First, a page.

Corporate Governance to Remove the Elephant in the RoomThu, 11/01/2018 - 12:27
The infrastructure industry is particularly vulnerable to risks resulting from lack of transparency and should employ mitigation strategies, says Jacobo García, Senior Specialist on Integrity and Procurement Policies at the OECD. “Everything that deals with public contracts, such as public works or service procurement, is highly susceptible to lack of transparency through all phases of a project,” he says. “Each phase has its particular risks and the OECD suggests the application of risk-mitigation techniques. There has been a slight improvement in Mexico but there is still plenty to do.”
According to the Global Infrastructure Anti-Corruption Center, the industry’s uniqueness, complexity in transaction chains, concealed work, official bureaucracy and large investments make the infrastructure industry particularly prone to corruption and unethical actions. In Mexico, the 2016-2017 WEF Global Competitiveness study indicates that institutional issues continue to delay the country’s development. Diversion of public funds, inefficient government spending, preferential treatment in official government decisions, and the unethical behavior of some firms pushed Mexico’s competitiveness to 123 of 137 in the study. It also estimates that 10-30 percent of the value of construction is lost through corruption, making the construction sector the most vulnerable in the economy.
The OECD recommends that pre- and post-tender phases be transparent since these stages usually do not follow the same strict guidelines as the tender phases. “The chaos between different levels of government often experienced in the planning stages demonstrates why transparency is important at this stage,” García says. “An example of that is the famous sinkhole on the Cuernavaca Expressway, where there was a lack of clarity as to which level of government the project fell under. We see a great weakness in the management of infrastructure at a state and local level and we believe that a good place to start is by strengthening the execution power of these institutions.”
As a way to improve communication between government agencies, it is necessary to stop working on paper and digitalize processes. CompraNet for instance is not connected to the federal budget databases. The government is working to link the systems but at a state level all these processes tend to be done on paper. “Public procurement should be seen as a strategic process that not only boosts development but develops value chains and supports SMEs. It is far more than just an administrative task,” says García.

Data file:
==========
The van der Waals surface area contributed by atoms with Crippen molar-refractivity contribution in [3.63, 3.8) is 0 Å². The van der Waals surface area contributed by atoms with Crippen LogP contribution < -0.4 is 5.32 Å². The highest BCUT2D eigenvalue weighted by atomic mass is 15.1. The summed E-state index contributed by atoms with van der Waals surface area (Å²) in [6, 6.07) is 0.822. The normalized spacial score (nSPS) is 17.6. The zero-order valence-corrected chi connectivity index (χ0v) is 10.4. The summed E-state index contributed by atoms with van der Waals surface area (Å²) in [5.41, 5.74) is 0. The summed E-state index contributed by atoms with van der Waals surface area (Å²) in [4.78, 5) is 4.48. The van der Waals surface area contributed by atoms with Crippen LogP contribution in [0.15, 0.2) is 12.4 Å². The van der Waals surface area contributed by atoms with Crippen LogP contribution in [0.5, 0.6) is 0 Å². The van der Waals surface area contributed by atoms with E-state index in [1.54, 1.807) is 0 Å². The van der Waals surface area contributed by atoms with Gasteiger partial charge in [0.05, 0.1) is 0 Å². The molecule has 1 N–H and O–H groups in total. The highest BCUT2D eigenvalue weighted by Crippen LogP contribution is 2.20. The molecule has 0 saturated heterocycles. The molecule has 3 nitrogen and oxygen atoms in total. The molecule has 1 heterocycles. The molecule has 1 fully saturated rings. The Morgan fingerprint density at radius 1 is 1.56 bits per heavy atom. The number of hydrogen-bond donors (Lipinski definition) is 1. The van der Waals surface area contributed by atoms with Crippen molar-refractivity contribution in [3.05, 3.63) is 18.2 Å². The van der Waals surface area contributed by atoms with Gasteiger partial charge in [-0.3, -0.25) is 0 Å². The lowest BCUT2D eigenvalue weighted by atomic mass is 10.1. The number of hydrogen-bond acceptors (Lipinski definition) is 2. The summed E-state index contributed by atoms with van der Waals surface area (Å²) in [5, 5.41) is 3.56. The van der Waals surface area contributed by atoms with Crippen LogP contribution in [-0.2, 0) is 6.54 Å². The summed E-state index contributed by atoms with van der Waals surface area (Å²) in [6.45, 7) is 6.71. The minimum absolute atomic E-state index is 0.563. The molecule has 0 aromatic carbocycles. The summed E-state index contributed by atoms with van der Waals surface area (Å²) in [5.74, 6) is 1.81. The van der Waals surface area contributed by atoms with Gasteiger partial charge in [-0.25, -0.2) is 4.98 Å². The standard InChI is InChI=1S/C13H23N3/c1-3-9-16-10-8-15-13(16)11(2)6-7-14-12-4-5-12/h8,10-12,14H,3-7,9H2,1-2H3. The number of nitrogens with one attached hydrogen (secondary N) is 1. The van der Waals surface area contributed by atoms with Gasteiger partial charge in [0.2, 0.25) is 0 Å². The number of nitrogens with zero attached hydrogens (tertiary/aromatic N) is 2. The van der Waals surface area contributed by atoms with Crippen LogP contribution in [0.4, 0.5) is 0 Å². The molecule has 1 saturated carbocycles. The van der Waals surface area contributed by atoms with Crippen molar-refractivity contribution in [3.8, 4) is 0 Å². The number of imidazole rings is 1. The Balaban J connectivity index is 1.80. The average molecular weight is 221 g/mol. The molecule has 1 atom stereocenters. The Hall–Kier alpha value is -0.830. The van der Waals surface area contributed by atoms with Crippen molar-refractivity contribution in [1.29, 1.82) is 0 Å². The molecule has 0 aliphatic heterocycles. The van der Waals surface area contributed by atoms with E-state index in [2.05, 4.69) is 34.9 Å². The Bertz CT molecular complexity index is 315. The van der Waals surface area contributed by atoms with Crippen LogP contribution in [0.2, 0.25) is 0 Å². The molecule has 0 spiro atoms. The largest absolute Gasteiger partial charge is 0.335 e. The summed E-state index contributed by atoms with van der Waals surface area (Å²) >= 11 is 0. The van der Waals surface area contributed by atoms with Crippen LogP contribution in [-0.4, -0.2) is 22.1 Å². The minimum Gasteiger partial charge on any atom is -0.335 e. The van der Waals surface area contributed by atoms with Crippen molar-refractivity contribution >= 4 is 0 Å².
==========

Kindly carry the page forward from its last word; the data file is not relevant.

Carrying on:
Infrastructure projects become even more vulnerable during election years, when their continuity is at risk. García believes that continuity directly correlates to governance and long-term planning. A project that has been in the headlines, with question marks hanging over its future, is NAIM. The OECD sees a halt to the project as highly unlikely given the advanced stage it is in but García says it is important to guarantee that the projects are managed professionally.
The OECD has worked alongside GACM since the planning stages of NAIM, drafting three reports on its governance and integrity. García says that it is the only project in Mexico of that magnitude that completely follows open-data standards. “Some risks we have identified deal with the corporate governance of GACM itself as it operates more as a public entity and not a corporation,” he explains. “This opens it up to political turbulence and I believe this must be kept as separate as possible.” GACM has incorporated four independent members to its board, as well as an ethics committee and codes of conduct, and it is working with the companies that are participating in the project to ensure they adopt these standards and practices.
Many believe this kind of oversight is extremely costly, but García says that, rather than being expensive, these types of initiatives require great commitment. Although GACM’s organic structure is limited, making it far more complicated, the will is there, according to García. “The cost of not implementing transparency measures is much higher, since projects could be jeopardized by corruption, scandals and a loss of credibility,” he says.